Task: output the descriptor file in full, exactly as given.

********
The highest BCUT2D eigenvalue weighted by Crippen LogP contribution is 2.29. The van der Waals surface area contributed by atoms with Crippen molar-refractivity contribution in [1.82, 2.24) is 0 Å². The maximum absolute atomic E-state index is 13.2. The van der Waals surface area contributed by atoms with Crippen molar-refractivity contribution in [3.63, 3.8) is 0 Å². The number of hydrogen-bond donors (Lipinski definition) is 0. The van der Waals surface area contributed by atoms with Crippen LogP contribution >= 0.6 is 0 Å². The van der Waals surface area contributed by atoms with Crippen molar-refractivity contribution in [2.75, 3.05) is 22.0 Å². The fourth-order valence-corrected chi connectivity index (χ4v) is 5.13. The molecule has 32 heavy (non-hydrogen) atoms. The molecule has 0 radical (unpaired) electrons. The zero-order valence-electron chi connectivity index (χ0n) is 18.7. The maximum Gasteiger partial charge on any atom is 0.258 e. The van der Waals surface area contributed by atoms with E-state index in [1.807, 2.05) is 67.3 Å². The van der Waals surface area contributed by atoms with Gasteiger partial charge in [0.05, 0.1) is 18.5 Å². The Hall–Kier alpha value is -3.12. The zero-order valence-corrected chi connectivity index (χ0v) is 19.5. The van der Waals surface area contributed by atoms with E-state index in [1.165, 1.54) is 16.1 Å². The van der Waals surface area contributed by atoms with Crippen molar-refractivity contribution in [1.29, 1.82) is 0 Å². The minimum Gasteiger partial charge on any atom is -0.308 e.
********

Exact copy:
The highest BCUT2D eigenvalue weighted by Crippen LogP contribution is 2.29. The van der Waals surface area contributed by atoms with Crippen molar-refractivity contribution in [1.82, 2.24) is 0 Å². The maximum absolute atomic E-state index is 13.2. The van der Waals surface area contributed by atoms with Crippen molar-refractivity contribution in [3.63, 3.8) is 0 Å². The number of hydrogen-bond donors (Lipinski definition) is 0. The van der Waals surface area contributed by atoms with Crippen LogP contribution >= 0.6 is 0 Å². The van der Waals surface area contributed by atoms with Crippen molar-refractivity contribution in [2.75, 3.05) is 22.0 Å². The fourth-order valence-corrected chi connectivity index (χ4v) is 5.13. The molecule has 32 heavy (non-hydrogen) atoms. The molecule has 0 radical (unpaired) electrons. The zero-order valence-electron chi connectivity index (χ0n) is 18.7. The maximum Gasteiger partial charge on any atom is 0.258 e. The van der Waals surface area contributed by atoms with E-state index in [1.807, 2.05) is 67.3 Å². The van der Waals surface area contributed by atoms with Gasteiger partial charge in [0.05, 0.1) is 18.5 Å². The Hall–Kier alpha value is -3.12. The zero-order valence-corrected chi connectivity index (χ0v) is 19.5. The van der Waals surface area contributed by atoms with E-state index in [1.165, 1.54) is 16.1 Å². The van der Waals surface area contributed by atoms with Crippen molar-refractivity contribution in [1.29, 1.82) is 0 Å². The minimum Gasteiger partial charge on any atom is -0.308 e.